In approving the EU’s annual budgets since the entry into force of the Lisbon Treaty in 2009, the United Kingdom, the Netherlands, Denmark, and Sweden have taken notably sceptical positions. They were able to block agreement if France, Germany, Austria or Finland chose to join them. The array of Euroscepticism in these eight countries can therefore have an effect during any process aimed at reforming EU revenue.

A proxy for estimating positions on this question is the result of a vote in the European Parliament to approve the new Own Resources Decision of 2014, which mostly reconfirmed the existing revenue structure. The soft Eurosceptic parliamentary group of European Conservatives and Reformists requested a roll call vote on a paragraph in report A7-0270/2014 of the regulation to implement the Decision. The paragraph called for the future introduction of ‘real own resources’, essentially taxes, to replace the current system, which is mostly based on contributions linked to national wealth. This was approved by most of the MEPs from the ALDE (Liberal), EPP (Christian Democrat), S&D (Social Democrat), and G/EFA (Green) groups.

Those against included most of the ECR (Conservative) and EFD (hard Eurosceptic) groups, and a minority from other groups. From parties in government or allied to government in member states at the time of writing, these included the following:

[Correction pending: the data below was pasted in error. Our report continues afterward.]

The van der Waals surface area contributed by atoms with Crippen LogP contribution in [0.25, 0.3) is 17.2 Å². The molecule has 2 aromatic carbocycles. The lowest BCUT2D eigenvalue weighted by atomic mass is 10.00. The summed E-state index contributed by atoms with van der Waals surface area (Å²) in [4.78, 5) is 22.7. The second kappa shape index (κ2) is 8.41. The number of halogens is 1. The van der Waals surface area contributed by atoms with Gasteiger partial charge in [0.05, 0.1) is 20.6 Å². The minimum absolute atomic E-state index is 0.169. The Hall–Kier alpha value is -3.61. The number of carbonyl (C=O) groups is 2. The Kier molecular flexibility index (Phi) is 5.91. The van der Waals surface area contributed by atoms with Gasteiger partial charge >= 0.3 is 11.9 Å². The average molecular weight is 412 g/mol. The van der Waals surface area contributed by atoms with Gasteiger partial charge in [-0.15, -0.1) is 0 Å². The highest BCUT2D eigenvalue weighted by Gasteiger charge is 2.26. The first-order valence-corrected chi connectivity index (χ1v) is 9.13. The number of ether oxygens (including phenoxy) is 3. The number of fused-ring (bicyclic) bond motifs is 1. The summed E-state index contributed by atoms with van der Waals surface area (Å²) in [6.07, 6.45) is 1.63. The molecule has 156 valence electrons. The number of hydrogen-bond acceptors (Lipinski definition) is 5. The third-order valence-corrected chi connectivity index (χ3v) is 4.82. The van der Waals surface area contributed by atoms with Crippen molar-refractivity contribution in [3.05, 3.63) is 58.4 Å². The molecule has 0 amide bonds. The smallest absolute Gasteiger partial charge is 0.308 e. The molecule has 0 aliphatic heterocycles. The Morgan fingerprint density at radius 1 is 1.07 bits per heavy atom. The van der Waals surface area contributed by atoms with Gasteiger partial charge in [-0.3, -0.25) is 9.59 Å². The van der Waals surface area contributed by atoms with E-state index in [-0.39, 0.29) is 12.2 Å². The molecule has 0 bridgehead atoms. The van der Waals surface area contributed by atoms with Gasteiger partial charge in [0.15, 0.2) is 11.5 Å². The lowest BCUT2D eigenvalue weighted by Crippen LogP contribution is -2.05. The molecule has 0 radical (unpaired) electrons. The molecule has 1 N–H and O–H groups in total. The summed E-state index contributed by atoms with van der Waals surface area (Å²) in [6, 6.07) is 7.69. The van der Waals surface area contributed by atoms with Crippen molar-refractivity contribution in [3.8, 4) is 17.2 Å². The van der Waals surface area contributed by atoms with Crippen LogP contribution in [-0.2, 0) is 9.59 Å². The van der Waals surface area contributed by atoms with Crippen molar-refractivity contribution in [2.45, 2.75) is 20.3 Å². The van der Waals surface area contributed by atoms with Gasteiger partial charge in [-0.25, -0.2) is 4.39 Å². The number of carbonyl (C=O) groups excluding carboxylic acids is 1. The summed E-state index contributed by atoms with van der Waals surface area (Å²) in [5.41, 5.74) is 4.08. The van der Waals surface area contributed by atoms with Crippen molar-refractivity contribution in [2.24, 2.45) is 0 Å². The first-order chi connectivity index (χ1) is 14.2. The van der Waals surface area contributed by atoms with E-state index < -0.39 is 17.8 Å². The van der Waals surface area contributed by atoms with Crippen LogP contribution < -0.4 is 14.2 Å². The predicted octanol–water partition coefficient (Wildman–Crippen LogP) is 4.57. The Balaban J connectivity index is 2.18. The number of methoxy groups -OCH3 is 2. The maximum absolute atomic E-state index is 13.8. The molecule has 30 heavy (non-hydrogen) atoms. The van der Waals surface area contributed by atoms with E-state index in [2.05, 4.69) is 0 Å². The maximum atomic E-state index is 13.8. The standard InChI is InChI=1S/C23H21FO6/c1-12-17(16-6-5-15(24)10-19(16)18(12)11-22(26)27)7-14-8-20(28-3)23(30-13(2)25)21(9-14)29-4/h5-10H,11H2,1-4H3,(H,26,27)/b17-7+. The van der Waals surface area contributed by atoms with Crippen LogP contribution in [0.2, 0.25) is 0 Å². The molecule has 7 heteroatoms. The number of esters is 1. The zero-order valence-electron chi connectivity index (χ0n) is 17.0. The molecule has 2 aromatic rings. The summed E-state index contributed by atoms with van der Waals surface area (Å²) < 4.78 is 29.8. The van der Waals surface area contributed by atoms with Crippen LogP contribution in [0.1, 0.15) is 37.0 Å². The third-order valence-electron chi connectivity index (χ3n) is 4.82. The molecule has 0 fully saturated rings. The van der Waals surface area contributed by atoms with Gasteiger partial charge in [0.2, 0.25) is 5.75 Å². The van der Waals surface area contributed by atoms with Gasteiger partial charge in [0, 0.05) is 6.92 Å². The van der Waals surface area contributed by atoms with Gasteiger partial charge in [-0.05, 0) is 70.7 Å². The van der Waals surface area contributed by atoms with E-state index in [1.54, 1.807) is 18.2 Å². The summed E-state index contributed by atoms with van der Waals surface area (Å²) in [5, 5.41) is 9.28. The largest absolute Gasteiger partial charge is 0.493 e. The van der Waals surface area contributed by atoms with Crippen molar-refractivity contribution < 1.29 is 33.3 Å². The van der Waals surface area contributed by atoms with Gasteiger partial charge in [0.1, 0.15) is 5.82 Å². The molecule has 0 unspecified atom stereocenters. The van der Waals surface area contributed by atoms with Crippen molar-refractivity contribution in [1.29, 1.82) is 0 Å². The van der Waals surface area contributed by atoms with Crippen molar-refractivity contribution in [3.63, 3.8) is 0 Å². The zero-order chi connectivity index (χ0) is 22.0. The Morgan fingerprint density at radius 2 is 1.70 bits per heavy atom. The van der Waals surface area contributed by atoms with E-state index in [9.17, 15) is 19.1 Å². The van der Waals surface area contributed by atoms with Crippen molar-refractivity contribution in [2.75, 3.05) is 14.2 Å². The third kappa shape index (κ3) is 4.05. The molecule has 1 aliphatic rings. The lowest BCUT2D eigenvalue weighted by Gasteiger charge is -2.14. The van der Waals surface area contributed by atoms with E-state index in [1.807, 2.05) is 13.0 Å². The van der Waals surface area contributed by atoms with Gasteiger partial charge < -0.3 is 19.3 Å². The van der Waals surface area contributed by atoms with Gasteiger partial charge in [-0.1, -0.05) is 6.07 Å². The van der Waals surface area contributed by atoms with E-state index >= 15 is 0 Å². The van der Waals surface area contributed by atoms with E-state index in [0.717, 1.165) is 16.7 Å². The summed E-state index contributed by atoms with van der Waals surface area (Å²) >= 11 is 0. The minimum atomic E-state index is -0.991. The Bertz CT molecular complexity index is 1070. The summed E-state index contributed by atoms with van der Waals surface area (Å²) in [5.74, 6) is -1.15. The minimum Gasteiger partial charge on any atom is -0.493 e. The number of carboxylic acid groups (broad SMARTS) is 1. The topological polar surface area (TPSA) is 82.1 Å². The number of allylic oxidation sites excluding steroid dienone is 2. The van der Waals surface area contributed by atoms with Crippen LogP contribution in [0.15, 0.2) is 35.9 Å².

Table 1: Parties currently in government or allied to an EU government that opposed the introduction of ‘real own resources’

Note: Although the New Flemish Alliance is part of the Belgian government, if necessary the other Belgian parties can construct majorities on EU matters by relying on the Socialists and Greens, currently in opposition. Although the Portuguese Communists provide external support for the Portuguese Centre-Left government, the government is able to rely on the centre-right opposition to provide majorities on EU matters. For more information on the political groups, see: European United Left–Nordic Green Left (GUE-NGL); The Greens–European Free Alliance (Greens/EFA); Progressive Alliance of Socialists and Democrats (S&D); Alliance of Liberals and Democrats for Europe (ALDE); European People’s Party (EPP); European Conservatives and Reformists(ECR); Europe of Freedom and Direct Democracy (EFDD – formerly EFD); Europe of Nations and Freedom (ENF).